“Fucking hell, Kurtis,” he says. “What the hell happened here? I arrived at 8am, took me three and a half hours just to get through to you. Half the Facility’s been torn down, the whole place is in uproar.”
I curse my shit girl scout, she’s useless at telling the time.
“Have you got any food, Chief?” I ask, diverting the topic away from the things Jack has done. “No one’s fed me since yesterday. I’m starving.”
“Even if I did have something, Kurtis, I’d have no way of passing it through this…” Ripley waves his hands dismissively over the surface of the cube, “…crap.”
I sigh. “Oh well. I’ll starve.”
“I’ll talk to someone on my way out,” Ripley snaps. “I didn’t come here to girl gossip about your empty stomach.”
“I thought you’d just come because you missed me,” I say. “How’s Amber?”
Ripley ignores my question, reaching a hand across his body to pull out a folder he has tucked beneath his left arm. I quirk an eyebrow questioningly. That’s evidence for… something.
“I need to talk to you about this,” Ripley says and I nod my assent, waiting for him to flip it open.
Ripley holds the folder up so that I can see. Inside is a single photo. It is my own arm, Jack’s handprint clear against my pale flesh. I don’t know who took it or how it came into Ripley’s possession but there is no denying that it’s there.
“I’m going to ask you this in increments, Kurtis,” Ripley says, “a series of very simple questions because I want to ensure, absolutely, that I’ll know if you’re lying. Do you understand?”
I nod hesitantly, dragging my eyes from the image of my wrist and back to his face. At my side the real wound throbs in sympathy but I resist the urge to reach for it. Instead, I shuffle slightly, drawing my arm further behind my back, not enough to be suspicious, just enough that it looks casual. Or, at least, this is what I hope.
“Good,” Ripley says, gaze dropping immediately to where I fumble. I sigh. He already knows it’s me.
“Is this your arm?” He asks.
“Yes,” I say.
“Good,” he nods slowly, thinking. “Are these Jack Docklen’s fingerprints on your arm, Kurtis?”
I pause a second but he already knows the answer, otherwise he would have phrased the question differently.
“Yes,” I say.
“Is Docklen the Card Shark?”
“No.” I scowl as Ripley’s eyes narrow suspiciously. “Shark would never hurt me,” I say.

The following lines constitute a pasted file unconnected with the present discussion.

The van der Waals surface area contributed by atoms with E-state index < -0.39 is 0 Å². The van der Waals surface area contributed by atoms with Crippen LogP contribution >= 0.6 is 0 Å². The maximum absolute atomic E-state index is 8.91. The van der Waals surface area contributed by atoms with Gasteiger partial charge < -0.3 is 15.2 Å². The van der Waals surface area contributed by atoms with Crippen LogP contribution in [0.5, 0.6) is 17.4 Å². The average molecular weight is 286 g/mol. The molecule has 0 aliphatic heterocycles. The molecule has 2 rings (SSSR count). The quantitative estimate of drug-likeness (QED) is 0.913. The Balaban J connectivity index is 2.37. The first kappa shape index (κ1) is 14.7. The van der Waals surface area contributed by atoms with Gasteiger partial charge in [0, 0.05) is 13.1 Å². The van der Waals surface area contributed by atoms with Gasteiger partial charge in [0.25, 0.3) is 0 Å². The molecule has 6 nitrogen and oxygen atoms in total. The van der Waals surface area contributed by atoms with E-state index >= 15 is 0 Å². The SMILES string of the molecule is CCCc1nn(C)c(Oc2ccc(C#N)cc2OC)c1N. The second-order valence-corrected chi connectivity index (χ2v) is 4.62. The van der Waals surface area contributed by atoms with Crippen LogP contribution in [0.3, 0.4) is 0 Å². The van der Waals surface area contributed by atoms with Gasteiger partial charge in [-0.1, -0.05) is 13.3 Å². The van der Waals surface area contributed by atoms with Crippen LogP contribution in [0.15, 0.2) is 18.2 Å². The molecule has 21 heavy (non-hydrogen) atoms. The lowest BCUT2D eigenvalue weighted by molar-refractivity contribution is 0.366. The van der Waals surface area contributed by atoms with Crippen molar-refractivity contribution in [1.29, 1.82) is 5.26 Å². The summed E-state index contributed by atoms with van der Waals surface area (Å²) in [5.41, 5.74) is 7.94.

“Is he… the other one?”
I don’t answer.
Jack’s secrets are his own… but he must be stopped.
“Yes,” I say. “He’s the other one.”
Ripley seems to think. The realisation must be a massive one for him but he’s well practiced in the art of interrogation and he gives nothing away, just nodding slightly as he mulls over my words.
“Don’t go after him,” I say, “whatever you do. Don’t let him know that you know this. He’s unstable.” I pause a second, my eyes flicking out across the devastation of the room in which we stand. Ripley doesn’t miss the movement, throwing his gaze over his shoulder to survey the aftermath with me.
“I understand that this is a delicate situation,” Ripley says. “The only ones that know about it are you and I.”
“Keep it that way.”
“It can’t stay that way forever but, for now, I can promise you I will not act until I have given it due consideration.”
“He took out the whole Facility,” I remind him. “How many operatives is that? Sixty? Seventy? Don’t forget what he can do. He’s chaos, Ripley, in all its forms.”
“I won’t forget, Maya,” Ripley says, voice softer as he uses my first name. He turns to leave, tucking the folder back beneath his arm, but I call out one final time.
“I want out,” I say.
Ripley turns back towards me. His face is perfectly schooled, no hint of emotion playing out across his features. It makes me a little sad. I’m on the other side now, behind the bars. I don’t get see the openness he so regularly displays. I miss it, even if that openness is most often manifested in the form of anger.
“If you’re going after Jack,” I say, “you’ll need me. I thought that if I took myself out of the equation, things would calm down. I thought that violence begot violence, so I stopped fighting. It was the wrong decision. I don’t deserve to be here, and I’m one of the few people that can help you.”
“It’s out of my hands, Kurtis. You know this.”
“It most certainly is not out of your hands,” I reply.
Ripley sighs. “I’ll think on it,” he says.
“Think carefully,” I say.
He turns back to the door but I can’t let him leave. I have one last thing to say.
“Trust Shark,” I tell him. “Shark’s the good guy, I promise. If he…” I’m about to continue but something in Ripley’s expression brings me to a premature halt. “What?” I ask.
“Have you been talking to him?”
“No, I’m isolated. The only one that’s been to see me is Jack. It didn’t end well.” I narrow my eyes. “Why do you ask?”
“No reason,” he says. I’m not fooled. He’s hiding something from me.
“Did he approach you?” I ask. “You have to trust him. He knows what he’s talking about.”
“I don’t want to talk about this right now, Kurtis,” Ripley says. “I have a lot of thinking to do. I’ll consider both of your suggestions but I warn you, I have my reservations.”
“I know you’ll do the right thing,” I say.
Ripley just grunts, finally managing to leave without interruption. A minute after he disappears from my line of sight, his voice drifts back across the broken rubble.
“I’ll get them to bring you some food, Maya,” he says. “Don’t worry. Everything’s going to be alright.”
And the beautiful thing is that, because it’s Ripley, I believe him, even though I’m alone again and the horrors are already beginning to crawl back in.